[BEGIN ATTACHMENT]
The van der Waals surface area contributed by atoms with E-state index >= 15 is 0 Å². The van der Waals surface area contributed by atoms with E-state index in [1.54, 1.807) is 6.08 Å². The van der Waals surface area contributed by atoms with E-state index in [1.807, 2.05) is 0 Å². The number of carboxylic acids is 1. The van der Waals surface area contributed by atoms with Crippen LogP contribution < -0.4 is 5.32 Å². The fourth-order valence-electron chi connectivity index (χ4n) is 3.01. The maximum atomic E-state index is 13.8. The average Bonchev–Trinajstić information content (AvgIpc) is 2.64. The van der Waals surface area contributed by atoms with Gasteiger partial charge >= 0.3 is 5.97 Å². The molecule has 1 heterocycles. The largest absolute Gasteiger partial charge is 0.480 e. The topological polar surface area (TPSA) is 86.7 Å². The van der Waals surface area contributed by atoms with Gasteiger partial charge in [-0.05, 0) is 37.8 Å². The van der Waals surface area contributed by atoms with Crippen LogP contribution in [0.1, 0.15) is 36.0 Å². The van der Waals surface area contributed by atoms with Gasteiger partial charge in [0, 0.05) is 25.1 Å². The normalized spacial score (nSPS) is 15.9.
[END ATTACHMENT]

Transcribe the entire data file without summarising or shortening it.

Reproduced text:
The van der Waals surface area contributed by atoms with E-state index >= 15 is 0 Å². The van der Waals surface area contributed by atoms with E-state index in [1.54, 1.807) is 6.08 Å². The van der Waals surface area contributed by atoms with E-state index in [1.807, 2.05) is 0 Å². The number of carboxylic acids is 1. The van der Waals surface area contributed by atoms with Crippen LogP contribution < -0.4 is 5.32 Å². The fourth-order valence-electron chi connectivity index (χ4n) is 3.01. The maximum atomic E-state index is 13.8. The average Bonchev–Trinajstić information content (AvgIpc) is 2.64. The van der Waals surface area contributed by atoms with Gasteiger partial charge >= 0.3 is 5.97 Å². The molecule has 1 heterocycles. The largest absolute Gasteiger partial charge is 0.480 e. The topological polar surface area (TPSA) is 86.7 Å². The van der Waals surface area contributed by atoms with Gasteiger partial charge in [-0.05, 0) is 37.8 Å². The van der Waals surface area contributed by atoms with Crippen LogP contribution in [0.1, 0.15) is 36.0 Å². The van der Waals surface area contributed by atoms with Gasteiger partial charge in [0, 0.05) is 25.1 Å². The normalized spacial score (nSPS) is 15.9.